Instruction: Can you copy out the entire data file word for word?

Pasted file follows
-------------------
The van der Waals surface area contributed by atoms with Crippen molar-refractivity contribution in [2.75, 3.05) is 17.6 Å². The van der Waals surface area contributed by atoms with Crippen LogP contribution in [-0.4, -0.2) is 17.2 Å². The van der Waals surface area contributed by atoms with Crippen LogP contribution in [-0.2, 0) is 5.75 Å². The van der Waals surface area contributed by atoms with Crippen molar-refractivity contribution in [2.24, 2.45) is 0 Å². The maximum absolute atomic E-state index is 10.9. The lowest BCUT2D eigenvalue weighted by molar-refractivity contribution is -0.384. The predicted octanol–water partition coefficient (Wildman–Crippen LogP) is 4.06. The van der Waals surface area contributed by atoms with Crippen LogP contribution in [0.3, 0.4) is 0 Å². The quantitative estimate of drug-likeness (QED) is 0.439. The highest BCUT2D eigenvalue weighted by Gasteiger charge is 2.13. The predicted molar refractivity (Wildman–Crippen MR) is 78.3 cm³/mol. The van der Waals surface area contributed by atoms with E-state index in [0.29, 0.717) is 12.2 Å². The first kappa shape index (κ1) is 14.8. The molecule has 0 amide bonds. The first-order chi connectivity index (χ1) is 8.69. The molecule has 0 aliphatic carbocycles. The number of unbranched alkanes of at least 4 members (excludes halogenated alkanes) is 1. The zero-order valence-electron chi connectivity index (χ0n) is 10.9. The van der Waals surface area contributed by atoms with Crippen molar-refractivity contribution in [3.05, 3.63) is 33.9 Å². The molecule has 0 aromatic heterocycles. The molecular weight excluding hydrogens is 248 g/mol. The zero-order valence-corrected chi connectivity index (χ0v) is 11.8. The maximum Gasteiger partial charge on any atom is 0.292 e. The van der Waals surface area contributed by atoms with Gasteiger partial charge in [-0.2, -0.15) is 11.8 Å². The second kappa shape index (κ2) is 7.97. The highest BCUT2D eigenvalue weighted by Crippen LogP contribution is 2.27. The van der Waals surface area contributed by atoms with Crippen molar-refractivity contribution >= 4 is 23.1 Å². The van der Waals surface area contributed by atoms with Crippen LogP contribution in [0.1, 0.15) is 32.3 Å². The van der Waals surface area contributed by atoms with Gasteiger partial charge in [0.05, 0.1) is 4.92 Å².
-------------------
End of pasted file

The van der Waals surface area contributed by atoms with Crippen molar-refractivity contribution in [2.75, 3.05) is 17.6 Å². The van der Waals surface area contributed by atoms with Crippen LogP contribution in [-0.4, -0.2) is 17.2 Å². The van der Waals surface area contributed by atoms with Crippen LogP contribution in [-0.2, 0) is 5.75 Å². The van der Waals surface area contributed by atoms with Crippen molar-refractivity contribution in [2.24, 2.45) is 0 Å². The maximum absolute atomic E-state index is 10.9. The lowest BCUT2D eigenvalue weighted by molar-refractivity contribution is -0.384. The predicted octanol–water partition coefficient (Wildman–Crippen LogP) is 4.06. The van der Waals surface area contributed by atoms with Crippen LogP contribution in [0.3, 0.4) is 0 Å². The quantitative estimate of drug-likeness (QED) is 0.439. The highest BCUT2D eigenvalue weighted by Gasteiger charge is 2.13. The predicted molar refractivity (Wildman–Crippen MR) is 78.3 cm³/mol. The van der Waals surface area contributed by atoms with E-state index in [0.29, 0.717) is 12.2 Å². The first kappa shape index (κ1) is 14.8. The molecule has 0 amide bonds. The first-order chi connectivity index (χ1) is 8.69. The molecule has 0 aliphatic carbocycles. The number of unbranched alkanes of at least 4 members (excludes halogenated alkanes) is 1. The zero-order valence-electron chi connectivity index (χ0n) is 10.9. The van der Waals surface area contributed by atoms with Crippen molar-refractivity contribution in [3.05, 3.63) is 33.9 Å². The molecule has 0 aromatic heterocycles. The molecular weight excluding hydrogens is 248 g/mol. The zero-order valence-corrected chi connectivity index (χ0v) is 11.8. The maximum Gasteiger partial charge on any atom is 0.292 e. The van der Waals surface area contributed by atoms with Gasteiger partial charge in [-0.2, -0.15) is 11.8 Å². The second kappa shape index (κ2) is 7.97. The highest BCUT2D eigenvalue weighted by Crippen LogP contribution is 2.27. The van der Waals surface area contributed by atoms with Crippen molar-refractivity contribution >= 4 is 23.1 Å². The van der Waals surface area contributed by atoms with Crippen LogP contribution in [0.1, 0.15) is 32.3 Å². The van der Waals surface area contributed by atoms with Gasteiger partial charge in [0.05, 0.1) is 4.92 Å².